Does the Internet dream of itself? Will people even need human contact in the future? Isn't it weird to see monks looking at their smartphones? These are just a few of the modern existential humdingers explored in Lo and Behold, the latest deep-dive documentary from none other than Werner Herzog.
The nihilistic filmmaker plumbs the digital revolution's impact on humans, from the birth of the Internet to its inevitable (or, possibly already existing) sentience.
Conflict-with-nature themes famously permeate much of Herzog's work — and in Lo and Behold, the master documentarian turns his gimlet eye on both the digital ecosystem and the perils (and yes, stark beauty) that await us there.
73-year-old Herzog certainly brings a fresh perspective to the topic, since he never uses the Internet himself.
"I have a mobile device only for emergencies, and when I turned it on recently it stated to flash at me angrily that this device hadn’t been used for 52 weeks. Which is fine," Herzog told Mashable. "I am still doing well. I have survived these 52 weeks without a cell phone magnificently."
Herzog and Lo and Behold executive producer Jim McNeil (whose company, NetScout, backed the film) spoke with Mashable about the film ahead of its Sundance bow. Check out the trailer and the rest of the conversation below.
We're a long way from Grizzly Man here — what prompted you, a self-proclaimed Luddite, to examine the Internet, of all things?
Herzog: I was immediately fascinated because I see around me this explosive evolution of the Internet and all the digital possibilities. And I was curious because I come at the whole thing as an outsider — someone who barely uses the Internet, someone who doesn’t use a cell phone. But I do believe I can see the contours more sharply than others.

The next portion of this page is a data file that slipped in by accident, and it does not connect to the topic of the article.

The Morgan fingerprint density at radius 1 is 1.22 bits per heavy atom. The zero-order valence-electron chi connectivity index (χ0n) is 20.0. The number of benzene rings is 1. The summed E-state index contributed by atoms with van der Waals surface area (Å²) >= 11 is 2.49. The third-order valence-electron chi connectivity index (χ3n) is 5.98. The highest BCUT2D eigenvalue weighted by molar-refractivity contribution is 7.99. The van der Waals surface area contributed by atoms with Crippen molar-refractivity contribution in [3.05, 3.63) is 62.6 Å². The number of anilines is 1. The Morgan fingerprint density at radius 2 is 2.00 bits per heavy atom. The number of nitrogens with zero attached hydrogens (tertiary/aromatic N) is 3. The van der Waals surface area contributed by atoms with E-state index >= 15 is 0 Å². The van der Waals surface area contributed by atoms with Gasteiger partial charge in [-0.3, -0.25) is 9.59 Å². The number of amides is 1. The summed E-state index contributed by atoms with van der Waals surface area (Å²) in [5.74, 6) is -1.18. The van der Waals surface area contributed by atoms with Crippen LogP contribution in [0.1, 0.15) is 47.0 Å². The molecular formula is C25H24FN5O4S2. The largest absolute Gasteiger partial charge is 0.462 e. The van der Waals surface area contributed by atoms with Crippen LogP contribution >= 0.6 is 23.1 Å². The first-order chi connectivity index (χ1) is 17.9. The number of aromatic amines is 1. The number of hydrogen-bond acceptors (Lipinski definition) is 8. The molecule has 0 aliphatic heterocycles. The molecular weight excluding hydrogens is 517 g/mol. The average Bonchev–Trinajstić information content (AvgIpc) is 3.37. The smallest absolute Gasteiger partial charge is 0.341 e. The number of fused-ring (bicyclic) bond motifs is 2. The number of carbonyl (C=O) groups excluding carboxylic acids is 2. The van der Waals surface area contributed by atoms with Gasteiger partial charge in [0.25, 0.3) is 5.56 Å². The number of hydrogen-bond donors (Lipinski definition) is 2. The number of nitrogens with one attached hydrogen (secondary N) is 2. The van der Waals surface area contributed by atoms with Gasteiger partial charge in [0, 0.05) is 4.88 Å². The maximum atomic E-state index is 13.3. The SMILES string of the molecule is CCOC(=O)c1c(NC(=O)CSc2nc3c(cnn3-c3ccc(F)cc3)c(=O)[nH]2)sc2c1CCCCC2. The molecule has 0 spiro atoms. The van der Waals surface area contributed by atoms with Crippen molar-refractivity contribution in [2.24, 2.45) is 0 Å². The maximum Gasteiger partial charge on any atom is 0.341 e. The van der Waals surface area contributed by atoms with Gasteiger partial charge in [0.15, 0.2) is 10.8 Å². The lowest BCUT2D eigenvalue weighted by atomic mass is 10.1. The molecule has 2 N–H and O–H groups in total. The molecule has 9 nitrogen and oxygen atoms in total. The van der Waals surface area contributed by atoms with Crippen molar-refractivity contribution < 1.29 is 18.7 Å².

McNeil: Having someone like Werner, who is coming to it with a complete fresh perspective, completely unbiased, has allowed us to get a really unique take on this … I call him a technology tourist.
Herzog: No, I’m really more fascinated than a tourist. A tourist is ambling causally; my curiosity is much sharper than that.
What did you discover in this process? Was there a difference between the film you set out to make and the one you wound up with?
Herzog: Our first idea was to do a series of very short clips, 5 minutes or 6 minutes for YouTube, a little bit in my vein of [the] texting-and-driving film, From One Second to the Next. Very quickly it becaome obvious that this would be the wrong format. The more I dug into it, the more complexity that emerged. It had to be a feature-length documentary … so we switched fairly quickly. [We are] still talking about some sort of additional films on the Internet.
The film asks several people: 'Does the Internet dream of itself?' But we never get your answer. So: Do you think the Internet dreams of itself?
Herzog: I do not know. But I think it’s going to get there. Well, it’s a big unknown, but it’s a very fascinating unknown. And very evocative. Number one, it’s sheer poetry; number two, it somehow gives a signature to a future that we can vaguely foresee. But let’s not get too deep into futuristic visions or so … because when I made this film, I was just exploring. It was terra incognita for me, and I just followed my curiosity … myriads of other questions are coming up and building around what I’ve done. It’s unfinished business.